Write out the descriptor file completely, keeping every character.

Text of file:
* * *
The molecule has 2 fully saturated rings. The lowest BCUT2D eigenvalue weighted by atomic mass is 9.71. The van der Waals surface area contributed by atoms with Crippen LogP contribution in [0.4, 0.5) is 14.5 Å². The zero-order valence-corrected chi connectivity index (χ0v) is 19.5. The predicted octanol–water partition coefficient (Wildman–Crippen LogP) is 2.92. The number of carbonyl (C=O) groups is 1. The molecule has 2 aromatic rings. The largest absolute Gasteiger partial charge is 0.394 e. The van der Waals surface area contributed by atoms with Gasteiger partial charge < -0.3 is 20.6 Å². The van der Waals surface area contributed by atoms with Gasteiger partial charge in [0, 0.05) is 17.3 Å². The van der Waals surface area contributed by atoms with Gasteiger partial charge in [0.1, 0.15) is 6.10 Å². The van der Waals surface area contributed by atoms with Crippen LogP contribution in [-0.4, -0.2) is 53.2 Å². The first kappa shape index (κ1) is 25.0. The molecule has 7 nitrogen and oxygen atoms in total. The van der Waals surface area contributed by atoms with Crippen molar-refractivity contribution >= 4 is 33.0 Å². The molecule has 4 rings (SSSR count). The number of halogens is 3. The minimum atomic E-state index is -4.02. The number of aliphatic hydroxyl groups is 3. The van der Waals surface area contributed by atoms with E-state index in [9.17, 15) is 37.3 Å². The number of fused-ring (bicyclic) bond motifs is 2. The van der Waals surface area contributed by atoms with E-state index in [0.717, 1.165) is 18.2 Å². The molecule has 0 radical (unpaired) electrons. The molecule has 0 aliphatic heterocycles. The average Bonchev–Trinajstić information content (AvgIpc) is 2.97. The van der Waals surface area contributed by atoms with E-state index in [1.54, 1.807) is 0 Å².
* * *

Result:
The molecule has 2 fully saturated rings. The lowest BCUT2D eigenvalue weighted by atomic mass is 9.71. The van der Waals surface area contributed by atoms with Crippen LogP contribution in [0.4, 0.5) is 14.5 Å². The zero-order valence-corrected chi connectivity index (χ0v) is 19.5. The predicted octanol–water partition coefficient (Wildman–Crippen LogP) is 2.92. The number of carbonyl (C=O) groups is 1. The molecule has 2 aromatic rings. The largest absolute Gasteiger partial charge is 0.394 e. The van der Waals surface area contributed by atoms with Gasteiger partial charge < -0.3 is 20.6 Å². The van der Waals surface area contributed by atoms with Gasteiger partial charge in [0, 0.05) is 17.3 Å². The van der Waals surface area contributed by atoms with Gasteiger partial charge in [0.1, 0.15) is 6.10 Å². The van der Waals surface area contributed by atoms with Crippen LogP contribution in [-0.4, -0.2) is 53.2 Å². The first kappa shape index (κ1) is 25.0. The molecule has 7 nitrogen and oxygen atoms in total. The van der Waals surface area contributed by atoms with Crippen molar-refractivity contribution >= 4 is 33.0 Å². The molecule has 4 rings (SSSR count). The number of halogens is 3. The minimum atomic E-state index is -4.02. The number of aliphatic hydroxyl groups is 3. The van der Waals surface area contributed by atoms with E-state index in [9.17, 15) is 37.3 Å². The number of fused-ring (bicyclic) bond motifs is 2. The van der Waals surface area contributed by atoms with E-state index in [0.717, 1.165) is 18.2 Å². The molecule has 0 radical (unpaired) electrons. The molecule has 0 aliphatic heterocycles. The average Bonchev–Trinajstić information content (AvgIpc) is 2.97. The van der Waals surface area contributed by atoms with E-state index in [1.54, 1.807) is 0 Å².